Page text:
We are the combination of four hospitals: the General Hospital, the Children’s Hospital, the Women’s Hospital and the Traumatology, Rehabilitation and Burns Hospital. We are part of the Vall d’Hebron Barcelona Hospital Campus: a world-leading health park where healthcare plays a crucial role.
Below we will list the departments and units that form part of Vall d’Hebron Hospital and the main diseases that we treat. We will also make recommendations based on advice backed up by scientific evidence that has been shown to be effective in guaranteeing well-being and quality of life.
We will guide you from your first visit to the centre, allowing you to find all the departments and make the most of our facilities. Whatever the reason for your visit, we will explain how to get about the hospital.
The Paediatric Neurology Department at the Hospital Vall d’Hebron is specialised in the genetic diagnosis of childhood neurological diseases. It participates in different national and European reference networks (like the URDCat Project, Solve-RD, and the European Reference Network for Rare Neurological Diseases), which centralises a large number of paediatric patients with hereditary dystonia. The genetic studies are carried out in the Paediatric Neurology Laboratory as part of several different research studies, which are funded by national and international entities as well as associations of families affected by dystonia.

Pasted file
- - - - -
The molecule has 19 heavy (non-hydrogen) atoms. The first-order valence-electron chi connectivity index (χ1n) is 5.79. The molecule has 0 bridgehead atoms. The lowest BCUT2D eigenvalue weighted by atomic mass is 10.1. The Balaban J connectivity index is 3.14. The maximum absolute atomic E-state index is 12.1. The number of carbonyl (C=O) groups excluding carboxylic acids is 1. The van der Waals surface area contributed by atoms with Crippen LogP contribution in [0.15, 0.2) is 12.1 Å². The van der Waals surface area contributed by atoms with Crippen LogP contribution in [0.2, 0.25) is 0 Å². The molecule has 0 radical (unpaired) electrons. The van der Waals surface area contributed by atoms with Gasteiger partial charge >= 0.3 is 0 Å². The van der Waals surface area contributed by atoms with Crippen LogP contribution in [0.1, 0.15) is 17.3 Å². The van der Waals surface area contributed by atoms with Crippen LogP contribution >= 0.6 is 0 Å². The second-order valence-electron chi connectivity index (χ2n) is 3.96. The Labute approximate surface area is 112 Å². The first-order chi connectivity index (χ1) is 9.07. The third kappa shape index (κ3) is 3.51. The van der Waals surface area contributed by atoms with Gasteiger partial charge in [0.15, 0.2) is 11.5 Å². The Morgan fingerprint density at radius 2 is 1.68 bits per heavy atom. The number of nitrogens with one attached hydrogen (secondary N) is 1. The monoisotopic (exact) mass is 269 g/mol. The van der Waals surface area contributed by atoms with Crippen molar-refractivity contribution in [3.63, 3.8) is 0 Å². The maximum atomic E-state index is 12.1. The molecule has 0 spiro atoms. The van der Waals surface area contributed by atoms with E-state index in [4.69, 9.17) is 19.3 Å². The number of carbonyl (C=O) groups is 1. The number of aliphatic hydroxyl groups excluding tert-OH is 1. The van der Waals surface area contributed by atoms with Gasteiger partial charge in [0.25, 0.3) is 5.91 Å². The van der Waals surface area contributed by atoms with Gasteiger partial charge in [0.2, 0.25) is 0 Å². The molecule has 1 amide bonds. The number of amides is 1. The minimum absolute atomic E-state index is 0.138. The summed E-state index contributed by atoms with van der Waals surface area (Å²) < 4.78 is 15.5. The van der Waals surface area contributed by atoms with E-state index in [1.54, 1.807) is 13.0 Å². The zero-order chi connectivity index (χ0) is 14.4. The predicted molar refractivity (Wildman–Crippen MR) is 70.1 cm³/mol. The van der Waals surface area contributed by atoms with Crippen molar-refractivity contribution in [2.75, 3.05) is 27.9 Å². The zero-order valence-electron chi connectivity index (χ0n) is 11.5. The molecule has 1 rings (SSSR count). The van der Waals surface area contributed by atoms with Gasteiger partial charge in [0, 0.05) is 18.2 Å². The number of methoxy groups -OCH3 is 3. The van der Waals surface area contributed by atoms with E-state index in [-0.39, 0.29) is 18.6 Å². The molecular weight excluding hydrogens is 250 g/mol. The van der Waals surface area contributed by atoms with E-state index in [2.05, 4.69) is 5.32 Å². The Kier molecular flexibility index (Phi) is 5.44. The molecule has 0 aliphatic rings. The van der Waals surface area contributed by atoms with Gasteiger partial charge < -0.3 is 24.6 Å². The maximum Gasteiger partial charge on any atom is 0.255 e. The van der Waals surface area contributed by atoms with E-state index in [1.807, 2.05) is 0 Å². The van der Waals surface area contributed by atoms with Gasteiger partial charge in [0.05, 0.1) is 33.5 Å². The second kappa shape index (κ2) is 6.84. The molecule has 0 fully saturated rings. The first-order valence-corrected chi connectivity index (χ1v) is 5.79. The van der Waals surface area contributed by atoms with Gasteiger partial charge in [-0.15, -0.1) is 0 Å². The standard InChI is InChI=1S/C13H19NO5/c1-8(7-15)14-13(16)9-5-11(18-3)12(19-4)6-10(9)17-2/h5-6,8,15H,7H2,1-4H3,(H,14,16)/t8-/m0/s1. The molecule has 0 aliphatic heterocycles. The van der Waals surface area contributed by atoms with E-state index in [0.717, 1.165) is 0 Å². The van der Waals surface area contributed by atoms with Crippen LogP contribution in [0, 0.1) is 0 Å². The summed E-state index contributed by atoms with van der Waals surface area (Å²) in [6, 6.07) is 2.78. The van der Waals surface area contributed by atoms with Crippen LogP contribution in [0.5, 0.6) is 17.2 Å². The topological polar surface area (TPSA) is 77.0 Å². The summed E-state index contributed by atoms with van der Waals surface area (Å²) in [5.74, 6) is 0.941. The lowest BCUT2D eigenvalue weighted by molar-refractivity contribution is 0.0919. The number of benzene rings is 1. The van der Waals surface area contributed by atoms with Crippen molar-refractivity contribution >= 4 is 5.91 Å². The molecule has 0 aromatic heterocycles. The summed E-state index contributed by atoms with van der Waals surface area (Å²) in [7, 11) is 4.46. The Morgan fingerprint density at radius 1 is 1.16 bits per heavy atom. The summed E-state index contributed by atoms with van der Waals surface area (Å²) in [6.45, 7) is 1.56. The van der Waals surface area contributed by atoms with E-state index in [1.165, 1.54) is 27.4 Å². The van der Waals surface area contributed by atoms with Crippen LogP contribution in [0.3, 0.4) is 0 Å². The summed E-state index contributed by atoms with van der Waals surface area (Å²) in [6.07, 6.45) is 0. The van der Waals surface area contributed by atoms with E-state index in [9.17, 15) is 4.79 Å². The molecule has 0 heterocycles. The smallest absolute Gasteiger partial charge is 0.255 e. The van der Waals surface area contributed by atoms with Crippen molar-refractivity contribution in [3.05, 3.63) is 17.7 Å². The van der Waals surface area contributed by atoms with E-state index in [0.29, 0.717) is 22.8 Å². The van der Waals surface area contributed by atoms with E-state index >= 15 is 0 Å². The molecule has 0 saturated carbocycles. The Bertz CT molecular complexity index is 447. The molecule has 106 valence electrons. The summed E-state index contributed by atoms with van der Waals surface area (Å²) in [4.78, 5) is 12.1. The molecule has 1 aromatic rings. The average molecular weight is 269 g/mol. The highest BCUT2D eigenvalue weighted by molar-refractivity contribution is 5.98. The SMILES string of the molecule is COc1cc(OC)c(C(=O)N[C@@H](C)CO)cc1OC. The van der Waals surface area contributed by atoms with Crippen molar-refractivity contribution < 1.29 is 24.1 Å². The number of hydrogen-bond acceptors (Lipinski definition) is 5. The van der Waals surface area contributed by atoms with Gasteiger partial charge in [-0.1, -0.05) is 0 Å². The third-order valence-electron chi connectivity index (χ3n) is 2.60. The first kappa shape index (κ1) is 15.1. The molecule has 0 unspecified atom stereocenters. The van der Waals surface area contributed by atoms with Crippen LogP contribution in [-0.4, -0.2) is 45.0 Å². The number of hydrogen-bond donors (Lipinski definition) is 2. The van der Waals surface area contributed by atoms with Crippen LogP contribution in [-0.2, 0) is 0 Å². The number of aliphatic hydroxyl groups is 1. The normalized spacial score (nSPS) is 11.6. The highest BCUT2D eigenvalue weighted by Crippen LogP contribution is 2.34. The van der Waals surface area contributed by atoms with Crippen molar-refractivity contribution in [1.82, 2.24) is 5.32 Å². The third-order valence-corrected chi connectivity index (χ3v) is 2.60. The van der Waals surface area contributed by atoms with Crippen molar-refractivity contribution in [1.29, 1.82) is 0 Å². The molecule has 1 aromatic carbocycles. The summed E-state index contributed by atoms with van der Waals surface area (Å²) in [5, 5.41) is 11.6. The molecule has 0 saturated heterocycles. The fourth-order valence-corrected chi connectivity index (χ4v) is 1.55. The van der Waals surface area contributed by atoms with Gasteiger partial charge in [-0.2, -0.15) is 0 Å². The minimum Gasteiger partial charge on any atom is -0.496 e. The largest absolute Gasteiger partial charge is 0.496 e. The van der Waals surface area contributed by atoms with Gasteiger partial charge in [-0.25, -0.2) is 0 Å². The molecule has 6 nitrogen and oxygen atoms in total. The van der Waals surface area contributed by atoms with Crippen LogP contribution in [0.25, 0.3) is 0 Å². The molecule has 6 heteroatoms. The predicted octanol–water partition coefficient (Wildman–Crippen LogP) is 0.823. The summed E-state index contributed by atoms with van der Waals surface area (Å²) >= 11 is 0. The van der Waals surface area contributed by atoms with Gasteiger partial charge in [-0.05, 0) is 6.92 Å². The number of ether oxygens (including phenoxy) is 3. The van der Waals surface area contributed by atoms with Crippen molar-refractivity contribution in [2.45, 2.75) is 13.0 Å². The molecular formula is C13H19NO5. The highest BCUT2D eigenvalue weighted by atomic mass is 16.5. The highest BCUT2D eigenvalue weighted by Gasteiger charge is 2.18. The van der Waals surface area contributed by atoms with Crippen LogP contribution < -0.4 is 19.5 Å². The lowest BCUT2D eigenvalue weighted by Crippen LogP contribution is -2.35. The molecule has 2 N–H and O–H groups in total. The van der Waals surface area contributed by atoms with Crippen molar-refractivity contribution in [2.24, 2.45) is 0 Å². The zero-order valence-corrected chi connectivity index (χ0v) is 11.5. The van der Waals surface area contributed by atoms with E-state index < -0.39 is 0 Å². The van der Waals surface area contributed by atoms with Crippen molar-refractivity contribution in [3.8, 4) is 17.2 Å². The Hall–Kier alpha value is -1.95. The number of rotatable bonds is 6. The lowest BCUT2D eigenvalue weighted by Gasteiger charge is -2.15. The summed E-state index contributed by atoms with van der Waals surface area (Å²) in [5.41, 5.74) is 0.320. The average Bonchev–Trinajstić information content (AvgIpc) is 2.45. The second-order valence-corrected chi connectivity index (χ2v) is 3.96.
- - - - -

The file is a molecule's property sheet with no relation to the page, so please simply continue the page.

Patients who are likely to suffer from dystonia undergo different metabolic, neurophysiological, and neuroimaging tests in order to classify what kind of dystonia they have, before carrying out genetic studies. Next, DNA sequencing studies are performed to establish the genetic origin of the dystonia.
To determine the origin of the patient’s dystonia, which is essential for deciding on a correct course of treatment.
There are many different genetic origins of dystonia. Therefore, diagnosing it requires both conventional and newly developed DNA sequencing techniques.
For patients with myoclonus-dystonia, first, Sanger sequencing is done for the epsilon-sarcoglycan gene, which is responsible for 70% of myoclonus-dystonia cases in children.
For patients with other kinds of dystonia, whole-exome sequencing (on the parents and the patient) or sequencing for the index case (the patient) is done first, depending on the DNA samples available.
There are no risks for the patient.
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